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[352] march is indelibly impressed upon my mind. The troops of Jackson consisted of A. P. Hill's, Colston's and Rodes' Divisions. ‘None better! No none!’ We reached the open ground in front of the
Chancellor House
about six in the evening—Rodes in front, followed by Colston, and Hill with the artillery in reserve. But there was to be no reserve. When the troops of Rodes struck the corps of Howard (this corps I believe was the one we struck first), their camp fires were burning brightly, and they were preparing their evening meal. Rodes' men went in with a yell, and so sudden and unexpected was the attack that Howard's Corps broke and ran in the wildest disorder, strewing the road with knapsacks. There was every evidence of a panic-stricken army. General Jackson then ordered a
General advance
of the whole corps—the artillery—the whole of our battalion pouring upon the fleeing enemy a deadly fire, which did not cease until we passed the Chancellor House. That night we spent on the picket line. Our guns were unlimbered in an open space, and the men ordered to lie down beside them.

It was in this night attack that Jackson received his mortal wound. We remained all night on picket, and early next morning advanced slowly through the dense undergrowth to cut a position for the guns —the enemy firing on us as we passed—feeling, as it were, for us when we had the misfortune to have one of our men, Thomas Burroughs, shot, three shrapnel entering his side. We afterwards moved out into the open space, followed by the Purcell and Letcher Batteries, where we had a desperate fight, in which our artillery not only succeeded in driving the enemy from his guns, but also his support, thereby proving our superiority as artillerists. Here several caissons were blown up, first our own and then that of the enemy. And here it was that Horace Holland fell, shot through the head. Poor Holland! How it saddens me when I recall how joyous he was a moment before he met his death. Another one gone to his rest to be added to our long list. Here, too, it was that Greenlee Davidson, captain of the Letcher Battery, fell, giving his life for a cause which he early espoused. Our whole battalion suffered much in this battle.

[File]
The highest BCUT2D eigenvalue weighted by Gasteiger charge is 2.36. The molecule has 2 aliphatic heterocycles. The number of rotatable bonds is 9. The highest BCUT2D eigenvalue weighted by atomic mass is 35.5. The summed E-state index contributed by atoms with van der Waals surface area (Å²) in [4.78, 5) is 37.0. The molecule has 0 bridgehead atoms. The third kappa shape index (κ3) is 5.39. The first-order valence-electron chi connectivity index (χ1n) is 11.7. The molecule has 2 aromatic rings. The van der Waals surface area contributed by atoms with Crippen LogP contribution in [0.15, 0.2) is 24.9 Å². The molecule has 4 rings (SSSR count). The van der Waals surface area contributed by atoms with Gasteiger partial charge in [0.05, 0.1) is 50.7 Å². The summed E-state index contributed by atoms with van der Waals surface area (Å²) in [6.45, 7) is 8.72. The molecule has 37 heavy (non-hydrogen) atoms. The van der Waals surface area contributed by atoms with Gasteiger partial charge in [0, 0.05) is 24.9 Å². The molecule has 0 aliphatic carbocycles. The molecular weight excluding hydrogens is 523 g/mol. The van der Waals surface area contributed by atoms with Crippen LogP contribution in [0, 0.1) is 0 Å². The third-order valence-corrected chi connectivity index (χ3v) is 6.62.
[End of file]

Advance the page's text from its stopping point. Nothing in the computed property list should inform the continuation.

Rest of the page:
Another stride is here made in the promotion of officers, and soon we see

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Rodes (3)
Stonewall Jackson (3)
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R. E. Colston (2)
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